Regulatory provisions applying to certain business activities of operator(s) of a network or system where the operator(s) are deemed to be a monopoly or to have significant market power, specifically:

regulatory provisions that concern the terms upon which access is provided to those networks and systems; and

regulatory provisions that concern effective network and systems operation and co-ordination.

Regulatory provisions that are price controls, except for the introduction of price controls to previously unregulated activities, or removal of pre-existing price controls.

Changes to industry codes, except those arising from regulator action or new legislation.

Regulatory provisions that introduce the national living wage[4],

Methodology for the assessment of the business impact target[5]

The impact of each qualifying measure will be assessed on the basis of its equivalent annual net direct cost to business (EANDCB) measured in 2014 prices and with a 2015 present value base year. The contribution to the business impact target will be the sum of the EANDCB over the first five years for which the measure will be in force, or the sum of the EANDCB over the full lifetime of the measure for measures that are in force for less than five years.

The EANDCB is an estimate of the average annual net direct costs to business in each year that the measure is in force. It is calculated as the present value of the net direct cost to business divided by the sum of the discount factors appropriate for the length of time the measure is in force. The discount rate used is determined by the Green Book.

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Direct impacts are those that can be identified as resulting directly from the implementation or removal/simplification of the measure.

[1] As required under section 21(1)(a) of the Act.

[2] As required under section 21 (2) of the Act.

[3] As required under section 21(3)(a) of the Act.

[4] Future annual changes to the national living wage that do not follow the recommendations of the Low Pay Commission will be in scope for the target.

[5] As required under section 21(3)(b) of the Act.


Green Investment Bank

The Secretary of State for Business, Innovation and Skills and President of the Board of Trade (Sajid Javid): In June 2015, I announced plans to move UK Green Investment Bank plc (GIB) into the private sector. The company’s success means there is strong market interest in GIB from private sector investors and 100% Government funding is no longer needed.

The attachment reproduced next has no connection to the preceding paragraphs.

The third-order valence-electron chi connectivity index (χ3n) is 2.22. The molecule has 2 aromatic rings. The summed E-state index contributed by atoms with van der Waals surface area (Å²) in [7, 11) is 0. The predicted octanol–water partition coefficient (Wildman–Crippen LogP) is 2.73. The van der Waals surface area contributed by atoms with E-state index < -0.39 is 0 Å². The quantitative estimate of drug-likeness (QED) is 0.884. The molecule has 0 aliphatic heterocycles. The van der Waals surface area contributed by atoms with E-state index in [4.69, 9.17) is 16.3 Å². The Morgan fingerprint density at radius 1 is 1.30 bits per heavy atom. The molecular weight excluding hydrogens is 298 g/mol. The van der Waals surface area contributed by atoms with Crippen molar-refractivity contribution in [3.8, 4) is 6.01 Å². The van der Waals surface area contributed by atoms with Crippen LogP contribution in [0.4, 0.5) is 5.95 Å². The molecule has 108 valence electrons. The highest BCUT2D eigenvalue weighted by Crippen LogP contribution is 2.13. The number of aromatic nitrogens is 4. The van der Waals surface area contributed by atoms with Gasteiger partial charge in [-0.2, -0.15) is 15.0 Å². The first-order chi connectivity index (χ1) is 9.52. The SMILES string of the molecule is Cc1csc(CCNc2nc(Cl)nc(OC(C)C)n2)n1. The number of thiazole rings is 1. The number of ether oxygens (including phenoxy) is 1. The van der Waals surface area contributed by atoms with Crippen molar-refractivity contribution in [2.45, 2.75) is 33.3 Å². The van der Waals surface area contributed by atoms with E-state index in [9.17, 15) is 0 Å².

The company fully supports this move which will give GIB the freedom it needs to grow and increase its impact with access to much more capital than if it stayed in Government hands. And it will further demonstrate that green investment can be profitable for mainstream investors and is not just the preserve of Government.

Today, I am formally launching a sale of GIB by inviting expressions of interest from bidders. Any parties interested in acquiring GIB are now invited to come forward. Interested parties will need to respond to a bidder information form which is being published today on the gov.uk website.

I am today laying a report to Parliament on the proposed disposal of shares in GIB with information on the kind of disposal intended, the expected timescale for the disposal, and our objectives for the disposal. This report is provided in fulfilment of provisions in the Enterprise Bill and is also being provided to Ministers in the devolved Administrations.

The report includes details of our plans to create a special share in GIB as part of the sale process. This will provide protection of the company’s green purposes following a sale by granting the independent holder of the share the right to approve or reject any proposal to change the green purposes of GIB. I first announced these plans in Parliament on 2 February, when opening Second Reading of the Enterprise Bill. Details were also set out in the Government’s response to the Environmental Audit Committee’s December 2015 report on the future of GIB which was published the same day and further details are provided in letters from GIB chairman, Lord Smith of Kelvin and from Baroness Neville Rolfe, Parliamentary Under-Secretary of State for Business, Innovation and Skills—copies of which will be laid in the Libraries of both Houses.



Successor Submarine Assessment Phase